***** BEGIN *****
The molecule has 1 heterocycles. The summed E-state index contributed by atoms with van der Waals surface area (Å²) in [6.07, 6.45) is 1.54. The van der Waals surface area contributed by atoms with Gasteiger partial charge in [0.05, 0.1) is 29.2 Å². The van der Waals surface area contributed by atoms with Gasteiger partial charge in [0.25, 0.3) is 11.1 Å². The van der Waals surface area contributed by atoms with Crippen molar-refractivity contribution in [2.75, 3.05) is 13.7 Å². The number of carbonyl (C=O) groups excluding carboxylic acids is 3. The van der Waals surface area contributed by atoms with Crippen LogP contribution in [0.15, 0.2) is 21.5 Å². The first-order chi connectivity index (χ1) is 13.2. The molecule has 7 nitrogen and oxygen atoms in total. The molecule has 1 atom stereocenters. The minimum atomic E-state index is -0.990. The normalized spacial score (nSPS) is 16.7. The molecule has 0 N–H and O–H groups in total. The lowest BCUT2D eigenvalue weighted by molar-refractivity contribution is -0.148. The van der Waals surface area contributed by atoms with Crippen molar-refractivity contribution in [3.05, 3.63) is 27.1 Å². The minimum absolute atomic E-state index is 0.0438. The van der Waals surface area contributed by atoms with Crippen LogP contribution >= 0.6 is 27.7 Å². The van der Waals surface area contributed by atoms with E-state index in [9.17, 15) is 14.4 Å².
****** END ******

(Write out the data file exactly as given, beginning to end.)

The molecule has 1 heterocycles. The summed E-state index contributed by atoms with van der Waals surface area (Å²) in [6.07, 6.45) is 1.54. The van der Waals surface area contributed by atoms with Gasteiger partial charge in [0.05, 0.1) is 29.2 Å². The van der Waals surface area contributed by atoms with Gasteiger partial charge in [0.25, 0.3) is 11.1 Å². The van der Waals surface area contributed by atoms with Crippen molar-refractivity contribution in [2.75, 3.05) is 13.7 Å². The number of carbonyl (C=O) groups excluding carboxylic acids is 3. The van der Waals surface area contributed by atoms with Crippen LogP contribution in [0.15, 0.2) is 21.5 Å². The first-order chi connectivity index (χ1) is 13.2. The molecule has 7 nitrogen and oxygen atoms in total. The molecule has 1 atom stereocenters. The minimum atomic E-state index is -0.990. The normalized spacial score (nSPS) is 16.7. The molecule has 0 N–H and O–H groups in total. The lowest BCUT2D eigenvalue weighted by molar-refractivity contribution is -0.148. The van der Waals surface area contributed by atoms with Crippen molar-refractivity contribution in [3.05, 3.63) is 27.1 Å². The minimum absolute atomic E-state index is 0.0438. The van der Waals surface area contributed by atoms with Crippen LogP contribution >= 0.6 is 27.7 Å². The van der Waals surface area contributed by atoms with E-state index in [9.17, 15) is 14.4 Å².